Amya Guest is testing a possible career.
And if it follows this path, it could help diversify animal welfare and veterinary medicine – jobs with less than 10 percent minorities.
Amya is a junior in the Frank H. Peterson Academies of Technology’s Agricultural and Veterinary Program and an intern at the Jacksonville Humane Society’s Veterinary Clinic. One of Peterson’s six interns – all color students – the animal lover wanted to learn more about veterinary jobs.
“I wanted to work with animals and I knew I would need experience before I could start my career,” she said. “I’ve always liked animals, I like to see them improve and grow. I like to see them heal.”
Meanwhile, the company and its hospital had a diverse customer base but wanted to help improve minority access to the animal welfare profession, said CEO Denise Deisler.
“Diversity, equity and inclusion have long been part of our lifesaving plan,” she said.
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About 10 years ago, the company began removing “barriers to adoption” such as fence requirements, landlord permission, and veterinarian recommendations, she said. However, during the nationwide race riots last summer, society decided that there were other obstacles to overcome.
When Deisler reached out to Duval County’s public schools to develop a diversity internship program, senior Peterson Agriculture Teacher Julie Lee was looking for veterinary practices and animal welfare charities to host her students.
In order to fully sensitize the veterinary support students to their potential career path, Lee said she had to “get them to work”. You and Deisler met and the pilot program was born.
Lee selected six “Superstar” students who she knew would represent Peterson and the agronomy program well. She said she told them, “This is very important … everyone will be looking at you. Are you up to the challenge?”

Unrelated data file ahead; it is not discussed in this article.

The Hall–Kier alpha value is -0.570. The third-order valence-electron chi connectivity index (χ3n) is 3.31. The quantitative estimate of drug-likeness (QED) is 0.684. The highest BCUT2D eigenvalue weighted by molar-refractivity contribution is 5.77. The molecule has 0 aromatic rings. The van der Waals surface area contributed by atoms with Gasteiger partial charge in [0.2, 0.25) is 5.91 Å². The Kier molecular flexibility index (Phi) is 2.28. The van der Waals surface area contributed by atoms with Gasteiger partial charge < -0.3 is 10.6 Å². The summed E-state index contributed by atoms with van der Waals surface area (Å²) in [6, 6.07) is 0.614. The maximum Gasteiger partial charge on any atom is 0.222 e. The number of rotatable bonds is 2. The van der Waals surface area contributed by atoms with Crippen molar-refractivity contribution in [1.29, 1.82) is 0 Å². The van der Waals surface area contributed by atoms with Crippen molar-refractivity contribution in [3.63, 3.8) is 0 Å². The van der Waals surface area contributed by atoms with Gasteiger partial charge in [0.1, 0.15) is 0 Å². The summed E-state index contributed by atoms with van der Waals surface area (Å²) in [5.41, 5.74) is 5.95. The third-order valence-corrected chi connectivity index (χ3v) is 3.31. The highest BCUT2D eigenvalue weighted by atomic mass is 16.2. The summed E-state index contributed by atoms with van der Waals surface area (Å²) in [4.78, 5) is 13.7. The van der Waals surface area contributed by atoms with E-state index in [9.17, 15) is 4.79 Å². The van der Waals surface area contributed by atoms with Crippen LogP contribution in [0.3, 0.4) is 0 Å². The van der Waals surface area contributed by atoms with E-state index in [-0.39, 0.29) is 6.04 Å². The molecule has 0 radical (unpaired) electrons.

You are. In the first week of the internship in mid-February, they told her that they “love it. We can do this, we can do this … you really get the full experience,” Lee said.
Deisler said: “There is no written policy preventing a student from participating based on race or ethnicity. However, the school is aware of our goals of increasing diversity in the veterinary and animal welfare fields. You support them Initiative. “”
About 91 percent of the roughly 83,000 veterinarians employed in the United States are white, according to 2020 data from the Bureau of Labor Statistics. Almost 92 percent of the 105,000 veterinary technologists and technicians are white, as are about 81 percent of the veterinary assistants and laboratory animal carers, according to the bureau.
According to the American Association of Veterinary Medical Colleges, about 70 percent of students in the country’s veterinary college programs are white.
Increasing the number of colored people in the association’s colleges and veterinary medicine is imperative, according to Jeffrey Douglas, chief communications officer.
“We know that one of the best strategies for achieving this goal is to enable students to experience the wonders of veterinary medicine at a young age, so we are delighted that such a program is taking shape with the program . ” Jacksonville Humane Society and the Frank H. Peterson Academies of Technology, “said Douglas.